Linked by Thom Holwerda on Fri 6th Jan 2006 22:56 UTC
Privacy, Security, Encryption Open source experts have hit back at a study published by the United States Computer Emergency Readiness Team that said more vulnerabilities were found in Linux/Unix than in Windows in 2005, labelling the report misleading and confusing. The report has attracted criticism from the open source community. Linux vendor Red Hat said the vulnerabilities had been miscategorised, and so could not be used to compare the relative security of Windows and Linux/Unix platforms.
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RE[4]: this is ridiculous
by ivans on Sat 7th Jan 2006 02:21 UTC in reply to "RE[3]: this is ridiculous"
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Because there are few multi-user Windows machines.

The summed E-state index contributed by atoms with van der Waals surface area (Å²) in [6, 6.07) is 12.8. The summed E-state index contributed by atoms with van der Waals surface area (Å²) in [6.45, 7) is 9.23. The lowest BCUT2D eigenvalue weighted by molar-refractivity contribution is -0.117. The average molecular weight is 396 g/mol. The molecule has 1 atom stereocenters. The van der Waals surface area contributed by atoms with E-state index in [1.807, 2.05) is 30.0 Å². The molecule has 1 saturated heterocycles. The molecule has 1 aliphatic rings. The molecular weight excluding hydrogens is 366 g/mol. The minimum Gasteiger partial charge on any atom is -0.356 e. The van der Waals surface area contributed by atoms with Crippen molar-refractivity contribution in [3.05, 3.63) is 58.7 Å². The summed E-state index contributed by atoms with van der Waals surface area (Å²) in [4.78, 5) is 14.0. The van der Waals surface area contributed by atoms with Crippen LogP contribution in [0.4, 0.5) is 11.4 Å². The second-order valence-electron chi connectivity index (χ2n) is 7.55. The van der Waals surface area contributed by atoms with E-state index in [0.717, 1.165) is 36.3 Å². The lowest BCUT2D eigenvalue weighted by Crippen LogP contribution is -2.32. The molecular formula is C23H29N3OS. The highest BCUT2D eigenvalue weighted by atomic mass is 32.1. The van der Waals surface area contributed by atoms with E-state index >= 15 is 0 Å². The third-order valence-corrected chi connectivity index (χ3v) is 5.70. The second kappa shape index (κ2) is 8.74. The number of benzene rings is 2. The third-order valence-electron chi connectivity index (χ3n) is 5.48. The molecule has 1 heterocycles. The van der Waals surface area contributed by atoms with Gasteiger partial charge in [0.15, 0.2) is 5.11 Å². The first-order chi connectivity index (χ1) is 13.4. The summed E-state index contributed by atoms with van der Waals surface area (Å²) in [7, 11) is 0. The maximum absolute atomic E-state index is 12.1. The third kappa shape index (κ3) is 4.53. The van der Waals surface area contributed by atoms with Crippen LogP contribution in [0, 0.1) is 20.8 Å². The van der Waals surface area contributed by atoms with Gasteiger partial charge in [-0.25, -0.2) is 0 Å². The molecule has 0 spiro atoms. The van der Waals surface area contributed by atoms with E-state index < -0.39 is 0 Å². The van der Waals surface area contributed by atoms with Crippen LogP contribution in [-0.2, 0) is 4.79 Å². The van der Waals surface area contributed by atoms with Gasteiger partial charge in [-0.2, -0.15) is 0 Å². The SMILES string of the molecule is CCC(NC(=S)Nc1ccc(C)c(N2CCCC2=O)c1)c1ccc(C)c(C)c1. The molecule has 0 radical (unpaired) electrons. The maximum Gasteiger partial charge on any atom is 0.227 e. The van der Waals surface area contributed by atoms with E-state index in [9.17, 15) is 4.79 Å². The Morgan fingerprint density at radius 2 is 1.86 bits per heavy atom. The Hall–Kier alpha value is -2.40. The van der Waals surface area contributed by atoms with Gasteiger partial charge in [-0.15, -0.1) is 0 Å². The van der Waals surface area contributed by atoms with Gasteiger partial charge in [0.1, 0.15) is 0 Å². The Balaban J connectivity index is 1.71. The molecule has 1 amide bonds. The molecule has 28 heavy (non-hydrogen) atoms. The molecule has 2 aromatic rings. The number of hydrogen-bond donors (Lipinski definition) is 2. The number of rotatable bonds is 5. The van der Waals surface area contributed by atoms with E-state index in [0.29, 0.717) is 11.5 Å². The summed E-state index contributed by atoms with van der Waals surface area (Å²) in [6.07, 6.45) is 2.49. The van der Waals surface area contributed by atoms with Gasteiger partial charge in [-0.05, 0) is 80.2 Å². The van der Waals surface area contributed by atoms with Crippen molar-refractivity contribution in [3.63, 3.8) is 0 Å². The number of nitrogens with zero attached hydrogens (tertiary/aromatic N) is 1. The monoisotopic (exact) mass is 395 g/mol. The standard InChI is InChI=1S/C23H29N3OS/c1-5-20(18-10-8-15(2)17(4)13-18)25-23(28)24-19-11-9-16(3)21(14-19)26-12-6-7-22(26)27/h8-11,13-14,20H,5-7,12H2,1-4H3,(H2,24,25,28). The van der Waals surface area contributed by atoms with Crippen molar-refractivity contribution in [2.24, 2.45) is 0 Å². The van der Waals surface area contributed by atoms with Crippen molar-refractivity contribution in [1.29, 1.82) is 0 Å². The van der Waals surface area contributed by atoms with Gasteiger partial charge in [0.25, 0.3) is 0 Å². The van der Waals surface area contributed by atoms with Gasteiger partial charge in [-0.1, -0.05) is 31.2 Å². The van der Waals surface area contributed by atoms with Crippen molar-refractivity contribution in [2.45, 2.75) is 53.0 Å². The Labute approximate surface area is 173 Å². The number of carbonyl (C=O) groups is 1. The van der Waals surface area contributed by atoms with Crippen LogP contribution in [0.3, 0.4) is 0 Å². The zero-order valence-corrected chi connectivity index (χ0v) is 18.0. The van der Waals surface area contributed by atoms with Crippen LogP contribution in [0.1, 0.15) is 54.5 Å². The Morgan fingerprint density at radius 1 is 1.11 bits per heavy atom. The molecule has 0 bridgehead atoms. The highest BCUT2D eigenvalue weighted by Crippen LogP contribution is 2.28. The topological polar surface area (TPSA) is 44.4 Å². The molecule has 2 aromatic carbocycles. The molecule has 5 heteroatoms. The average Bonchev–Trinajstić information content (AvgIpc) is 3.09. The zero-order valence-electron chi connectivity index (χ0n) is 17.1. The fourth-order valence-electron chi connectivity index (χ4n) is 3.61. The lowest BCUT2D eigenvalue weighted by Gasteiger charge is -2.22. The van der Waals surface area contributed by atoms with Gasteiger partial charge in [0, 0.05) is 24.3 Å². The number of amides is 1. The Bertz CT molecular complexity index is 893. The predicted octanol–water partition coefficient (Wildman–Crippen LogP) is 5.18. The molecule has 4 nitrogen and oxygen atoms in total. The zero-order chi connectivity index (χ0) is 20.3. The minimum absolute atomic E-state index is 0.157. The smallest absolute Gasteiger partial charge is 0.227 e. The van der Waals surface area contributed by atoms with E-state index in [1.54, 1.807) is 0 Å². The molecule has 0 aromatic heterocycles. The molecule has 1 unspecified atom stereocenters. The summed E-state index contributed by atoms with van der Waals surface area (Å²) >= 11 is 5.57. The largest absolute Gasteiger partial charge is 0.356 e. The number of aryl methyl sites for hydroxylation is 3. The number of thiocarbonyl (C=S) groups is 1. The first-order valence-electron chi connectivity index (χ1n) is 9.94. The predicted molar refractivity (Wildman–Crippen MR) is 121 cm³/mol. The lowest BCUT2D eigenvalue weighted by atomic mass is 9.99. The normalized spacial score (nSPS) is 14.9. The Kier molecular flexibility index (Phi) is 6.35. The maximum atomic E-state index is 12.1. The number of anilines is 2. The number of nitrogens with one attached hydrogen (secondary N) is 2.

It's just 5000 of them in my college ;) And every corporate desktop is ran in LUA, and you certainly cannot dismiss them so easily.

Also you seem to confuse the "privilege escalation" with "multiuser" - it's not the point to have hundreds of different accounts on the machine, two (Administrator and LUA) is just enough.

Fetchmail isn't available for Windows ;)

That's what you think ;)

Ah, but RHEL ships how much software, and Windows ships how much software? Where's that Windows PDF viewer again?

But it DOESN'T MATTER, if the package is a part of RHEL installation, it has to be counted! That's the bad thing of popular linux distros - thousand different programs, each having their own holes, most of them are a part of default install and most users WILL install them all.

Remote exploits do not involve user interaction. As you said, and I said, but for some reason you're still arguing.

It's because WMF fits into the same category as this FF flaw (user has to visit a malicious web page), and yet you see that bugtraq, secunia, frsirt..all marked this WMF and FF flaw as "remotely exploitable". You need to check on your terminology usage ;)

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